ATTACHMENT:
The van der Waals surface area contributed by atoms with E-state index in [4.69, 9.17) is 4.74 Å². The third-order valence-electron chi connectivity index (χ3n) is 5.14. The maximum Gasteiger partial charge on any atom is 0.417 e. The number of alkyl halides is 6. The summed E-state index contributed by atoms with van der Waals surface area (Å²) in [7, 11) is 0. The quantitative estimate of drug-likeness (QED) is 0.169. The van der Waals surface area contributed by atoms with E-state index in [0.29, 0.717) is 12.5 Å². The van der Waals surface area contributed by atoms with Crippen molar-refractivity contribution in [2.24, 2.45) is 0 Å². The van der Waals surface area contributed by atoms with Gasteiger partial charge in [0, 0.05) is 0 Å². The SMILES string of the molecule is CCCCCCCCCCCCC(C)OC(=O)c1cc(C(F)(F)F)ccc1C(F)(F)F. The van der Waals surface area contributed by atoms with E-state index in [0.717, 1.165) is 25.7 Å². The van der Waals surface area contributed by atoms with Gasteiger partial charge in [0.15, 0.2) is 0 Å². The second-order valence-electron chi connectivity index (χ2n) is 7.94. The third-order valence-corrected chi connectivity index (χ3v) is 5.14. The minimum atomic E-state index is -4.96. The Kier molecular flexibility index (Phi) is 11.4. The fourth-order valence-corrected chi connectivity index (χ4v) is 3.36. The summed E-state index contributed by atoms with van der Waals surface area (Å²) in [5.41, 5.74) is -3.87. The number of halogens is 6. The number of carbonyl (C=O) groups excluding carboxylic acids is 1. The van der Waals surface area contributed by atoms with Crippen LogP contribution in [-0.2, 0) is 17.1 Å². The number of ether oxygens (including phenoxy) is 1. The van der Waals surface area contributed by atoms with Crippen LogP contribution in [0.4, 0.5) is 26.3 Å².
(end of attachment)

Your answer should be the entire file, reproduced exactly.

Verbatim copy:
The van der Waals surface area contributed by atoms with E-state index in [4.69, 9.17) is 4.74 Å². The third-order valence-electron chi connectivity index (χ3n) is 5.14. The maximum Gasteiger partial charge on any atom is 0.417 e. The number of alkyl halides is 6. The summed E-state index contributed by atoms with van der Waals surface area (Å²) in [7, 11) is 0. The quantitative estimate of drug-likeness (QED) is 0.169. The van der Waals surface area contributed by atoms with E-state index in [0.29, 0.717) is 12.5 Å². The van der Waals surface area contributed by atoms with Crippen molar-refractivity contribution in [2.24, 2.45) is 0 Å². The van der Waals surface area contributed by atoms with Gasteiger partial charge in [0, 0.05) is 0 Å². The SMILES string of the molecule is CCCCCCCCCCCCC(C)OC(=O)c1cc(C(F)(F)F)ccc1C(F)(F)F. The van der Waals surface area contributed by atoms with E-state index in [0.717, 1.165) is 25.7 Å². The van der Waals surface area contributed by atoms with Gasteiger partial charge in [0.15, 0.2) is 0 Å². The second-order valence-electron chi connectivity index (χ2n) is 7.94. The third-order valence-corrected chi connectivity index (χ3v) is 5.14. The minimum atomic E-state index is -4.96. The Kier molecular flexibility index (Phi) is 11.4. The fourth-order valence-corrected chi connectivity index (χ4v) is 3.36. The summed E-state index contributed by atoms with van der Waals surface area (Å²) in [5.41, 5.74) is -3.87. The number of halogens is 6. The number of carbonyl (C=O) groups excluding carboxylic acids is 1. The van der Waals surface area contributed by atoms with Crippen LogP contribution in [-0.2, 0) is 17.1 Å². The number of ether oxygens (including phenoxy) is 1. The van der Waals surface area contributed by atoms with Crippen LogP contribution in [0.4, 0.5) is 26.3 Å².